Failing to Compete
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Failing to Compete

Technology Development and Technology Systems in Africa

Sanjaya Lall and Carlo Pietrobelli

This unique study draws on extensive fieldwork assessing technology systems in Ghana, Kenya, Tanzania, Uganda and Zimbabwe in the context of their export competitiveness. Its emphasis is on the role of technology systems in building industrial competitiveness and in this it finds deficiencies in the systems in all these countries, though there are also significant differences between them. Comparisons are made with more successful economies, particularly those of East Asia, and policy implications are drawn for the strengthening of technology support systems. Central to the book is its combination of academic analysis with a strong policy focus – policy implications are drawn for each case-study country.
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Chapter 3: Kenya

Technology Development and Technology Systems in Africa

Sanjaya Lall and Carlo Pietrobelli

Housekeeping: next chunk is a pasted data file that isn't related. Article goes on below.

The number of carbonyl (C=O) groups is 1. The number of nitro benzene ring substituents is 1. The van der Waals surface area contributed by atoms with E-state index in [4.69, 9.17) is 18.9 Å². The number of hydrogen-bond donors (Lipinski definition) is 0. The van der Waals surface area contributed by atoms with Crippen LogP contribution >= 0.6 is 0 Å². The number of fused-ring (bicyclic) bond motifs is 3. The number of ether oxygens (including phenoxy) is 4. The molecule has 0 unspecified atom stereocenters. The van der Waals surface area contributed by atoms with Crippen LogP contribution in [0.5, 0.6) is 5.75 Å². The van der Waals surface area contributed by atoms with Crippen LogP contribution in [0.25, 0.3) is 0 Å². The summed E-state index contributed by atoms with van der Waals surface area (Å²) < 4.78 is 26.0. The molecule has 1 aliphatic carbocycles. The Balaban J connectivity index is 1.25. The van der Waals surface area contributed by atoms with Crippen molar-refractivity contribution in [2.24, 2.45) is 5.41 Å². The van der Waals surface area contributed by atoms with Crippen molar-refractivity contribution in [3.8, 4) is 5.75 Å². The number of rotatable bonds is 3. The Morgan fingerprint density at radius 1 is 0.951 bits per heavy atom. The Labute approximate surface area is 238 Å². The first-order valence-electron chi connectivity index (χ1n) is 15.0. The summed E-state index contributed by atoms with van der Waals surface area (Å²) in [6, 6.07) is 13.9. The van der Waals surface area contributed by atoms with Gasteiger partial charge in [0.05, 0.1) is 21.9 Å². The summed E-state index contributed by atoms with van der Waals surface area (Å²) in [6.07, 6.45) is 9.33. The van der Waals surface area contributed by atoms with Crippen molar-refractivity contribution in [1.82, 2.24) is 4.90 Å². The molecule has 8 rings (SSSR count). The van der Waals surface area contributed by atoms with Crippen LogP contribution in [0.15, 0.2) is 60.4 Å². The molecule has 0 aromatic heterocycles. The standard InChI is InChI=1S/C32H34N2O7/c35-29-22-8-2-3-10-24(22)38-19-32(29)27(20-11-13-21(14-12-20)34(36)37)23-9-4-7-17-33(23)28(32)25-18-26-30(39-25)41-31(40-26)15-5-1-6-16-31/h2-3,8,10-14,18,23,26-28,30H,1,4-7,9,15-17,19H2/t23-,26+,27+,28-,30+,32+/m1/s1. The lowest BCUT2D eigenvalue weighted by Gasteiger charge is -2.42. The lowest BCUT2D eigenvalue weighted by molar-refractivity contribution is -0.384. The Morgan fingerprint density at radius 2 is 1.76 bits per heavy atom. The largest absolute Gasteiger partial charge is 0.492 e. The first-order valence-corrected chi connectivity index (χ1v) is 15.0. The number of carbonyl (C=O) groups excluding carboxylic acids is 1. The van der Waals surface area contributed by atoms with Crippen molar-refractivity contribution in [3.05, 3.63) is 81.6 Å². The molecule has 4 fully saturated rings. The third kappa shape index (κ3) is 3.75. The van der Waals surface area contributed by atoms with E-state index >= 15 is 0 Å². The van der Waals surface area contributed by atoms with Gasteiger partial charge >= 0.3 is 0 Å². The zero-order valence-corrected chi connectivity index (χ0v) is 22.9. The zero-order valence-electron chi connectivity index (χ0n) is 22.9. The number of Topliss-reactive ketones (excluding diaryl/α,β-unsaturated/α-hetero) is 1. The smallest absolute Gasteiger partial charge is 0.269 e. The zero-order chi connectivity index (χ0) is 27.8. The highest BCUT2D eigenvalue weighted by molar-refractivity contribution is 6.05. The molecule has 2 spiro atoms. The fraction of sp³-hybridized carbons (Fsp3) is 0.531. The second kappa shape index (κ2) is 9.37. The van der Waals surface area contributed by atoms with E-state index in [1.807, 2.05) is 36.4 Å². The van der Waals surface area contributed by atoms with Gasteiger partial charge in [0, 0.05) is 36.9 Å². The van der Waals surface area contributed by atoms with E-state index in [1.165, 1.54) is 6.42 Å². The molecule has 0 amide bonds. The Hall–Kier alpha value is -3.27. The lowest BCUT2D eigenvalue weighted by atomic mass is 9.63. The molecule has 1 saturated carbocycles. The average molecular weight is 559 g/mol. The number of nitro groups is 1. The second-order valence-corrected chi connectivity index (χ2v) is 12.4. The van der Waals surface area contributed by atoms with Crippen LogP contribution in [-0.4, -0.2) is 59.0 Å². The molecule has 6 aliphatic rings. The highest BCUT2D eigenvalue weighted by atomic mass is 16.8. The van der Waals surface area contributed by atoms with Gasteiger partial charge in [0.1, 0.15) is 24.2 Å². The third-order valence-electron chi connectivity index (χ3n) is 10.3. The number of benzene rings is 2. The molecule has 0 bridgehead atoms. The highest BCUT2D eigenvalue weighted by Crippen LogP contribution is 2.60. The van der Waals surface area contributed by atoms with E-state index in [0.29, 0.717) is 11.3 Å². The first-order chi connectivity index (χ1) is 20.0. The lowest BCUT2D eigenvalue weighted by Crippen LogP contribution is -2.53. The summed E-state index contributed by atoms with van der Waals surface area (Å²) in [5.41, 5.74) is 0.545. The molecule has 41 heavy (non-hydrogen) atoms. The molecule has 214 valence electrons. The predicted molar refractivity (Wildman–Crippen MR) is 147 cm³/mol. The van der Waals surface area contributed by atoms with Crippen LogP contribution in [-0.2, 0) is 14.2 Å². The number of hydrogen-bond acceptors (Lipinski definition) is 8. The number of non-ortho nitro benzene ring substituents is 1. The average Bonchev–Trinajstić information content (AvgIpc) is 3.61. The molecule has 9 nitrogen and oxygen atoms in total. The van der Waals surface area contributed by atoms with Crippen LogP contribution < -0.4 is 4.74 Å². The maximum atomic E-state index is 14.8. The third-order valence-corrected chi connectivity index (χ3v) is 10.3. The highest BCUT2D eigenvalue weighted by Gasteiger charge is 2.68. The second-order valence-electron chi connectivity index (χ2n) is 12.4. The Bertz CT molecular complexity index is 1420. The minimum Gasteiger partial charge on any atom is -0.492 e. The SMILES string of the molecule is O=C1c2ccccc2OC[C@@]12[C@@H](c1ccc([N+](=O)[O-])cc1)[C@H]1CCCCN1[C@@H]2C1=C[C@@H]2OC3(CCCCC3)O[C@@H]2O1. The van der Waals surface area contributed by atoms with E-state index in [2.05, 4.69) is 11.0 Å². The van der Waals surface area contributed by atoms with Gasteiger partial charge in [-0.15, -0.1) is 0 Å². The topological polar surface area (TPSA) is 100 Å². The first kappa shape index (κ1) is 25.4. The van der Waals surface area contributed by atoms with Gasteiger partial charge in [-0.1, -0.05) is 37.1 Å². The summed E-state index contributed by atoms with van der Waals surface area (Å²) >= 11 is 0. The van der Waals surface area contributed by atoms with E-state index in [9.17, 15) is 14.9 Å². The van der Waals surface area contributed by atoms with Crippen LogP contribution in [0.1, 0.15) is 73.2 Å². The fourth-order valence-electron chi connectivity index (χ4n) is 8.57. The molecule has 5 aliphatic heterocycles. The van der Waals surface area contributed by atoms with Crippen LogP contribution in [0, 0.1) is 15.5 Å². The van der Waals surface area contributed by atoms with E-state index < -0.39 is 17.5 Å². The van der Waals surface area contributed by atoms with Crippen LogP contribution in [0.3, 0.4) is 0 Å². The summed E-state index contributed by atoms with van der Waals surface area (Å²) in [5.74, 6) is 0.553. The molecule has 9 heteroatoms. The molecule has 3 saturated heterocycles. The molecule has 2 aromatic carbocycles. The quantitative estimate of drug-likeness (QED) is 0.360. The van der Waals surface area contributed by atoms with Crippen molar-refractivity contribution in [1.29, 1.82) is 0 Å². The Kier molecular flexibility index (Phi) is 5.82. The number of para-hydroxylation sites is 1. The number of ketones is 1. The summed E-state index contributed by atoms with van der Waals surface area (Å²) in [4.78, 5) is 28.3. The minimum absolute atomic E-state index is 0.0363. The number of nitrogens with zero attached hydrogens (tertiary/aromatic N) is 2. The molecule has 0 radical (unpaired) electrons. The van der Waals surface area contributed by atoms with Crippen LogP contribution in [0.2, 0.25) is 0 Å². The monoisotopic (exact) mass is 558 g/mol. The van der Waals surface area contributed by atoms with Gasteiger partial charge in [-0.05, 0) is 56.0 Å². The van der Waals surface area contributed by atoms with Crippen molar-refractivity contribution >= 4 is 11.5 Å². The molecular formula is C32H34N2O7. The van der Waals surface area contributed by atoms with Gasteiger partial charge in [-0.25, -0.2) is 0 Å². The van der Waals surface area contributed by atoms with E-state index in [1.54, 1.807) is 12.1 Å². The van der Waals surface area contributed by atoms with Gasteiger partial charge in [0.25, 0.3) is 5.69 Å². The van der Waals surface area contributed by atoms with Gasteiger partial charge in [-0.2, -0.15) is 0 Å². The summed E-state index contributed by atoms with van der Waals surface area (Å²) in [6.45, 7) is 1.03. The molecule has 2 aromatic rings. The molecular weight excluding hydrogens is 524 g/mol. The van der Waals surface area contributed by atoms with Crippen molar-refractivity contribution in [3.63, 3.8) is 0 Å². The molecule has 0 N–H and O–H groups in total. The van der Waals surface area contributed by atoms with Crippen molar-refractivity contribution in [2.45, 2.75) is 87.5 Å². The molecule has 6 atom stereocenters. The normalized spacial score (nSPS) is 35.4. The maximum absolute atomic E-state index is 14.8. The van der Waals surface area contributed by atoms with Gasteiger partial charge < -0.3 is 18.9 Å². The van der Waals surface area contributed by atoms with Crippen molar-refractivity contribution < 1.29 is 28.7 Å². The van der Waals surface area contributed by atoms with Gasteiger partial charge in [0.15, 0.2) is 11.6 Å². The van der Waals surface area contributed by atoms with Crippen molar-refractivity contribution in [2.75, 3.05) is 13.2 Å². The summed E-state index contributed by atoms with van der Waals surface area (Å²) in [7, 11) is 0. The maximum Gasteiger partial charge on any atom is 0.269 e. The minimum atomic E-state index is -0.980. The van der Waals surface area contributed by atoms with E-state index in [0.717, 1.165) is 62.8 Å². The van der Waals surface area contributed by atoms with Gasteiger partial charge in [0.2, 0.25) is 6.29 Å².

INTRODUCTION The Kenyan government clearly regards industrial development as a cornerstone of development, with competitive activities becoming the engine for export growth, employment creation and income generation. However, its plan and strategy documents show that it is fully aware of current technological shortcomings (Republic of Kenya, 1996, 1997). To quote some relevant passages: Kenya’s industrialisation process will not be easily achieved in practice. Unlike the NICs, which industrialised under protected domestic markets, Kenya is attempting to achieve the same result with a liberalised market. Markets are also rapidly being globalised and the new information technologies are creating new uncertainties and opportunities. In addition, whereas the current NICs industrialised in high growth regions, Kenya is attempting to industrialise in a region with a tradition of low growth. To industrialise in such an environment, Kenyan manufacturers will have to produce goods and services that are internationally competitive in both quality and price . . . The process of industrialisation will include a ‘deepening’ of the industrial sector by creating core and linkage industries, as well as acquiring and adapting relevant technologies to enhance factor productivity. (Republic of Kenya, 1997, p. 23) It goes on to emphasize the role of R&D in industrial development: Research and development (R&D) plays a key role in industrialisation by facilitating the identification, characterisation and development of material bases, new products and new processes for industrial activities. Its application in generating improved technologies will influence the effective utilisation of local resources . . . The vision to transform Kenya into a NIC...

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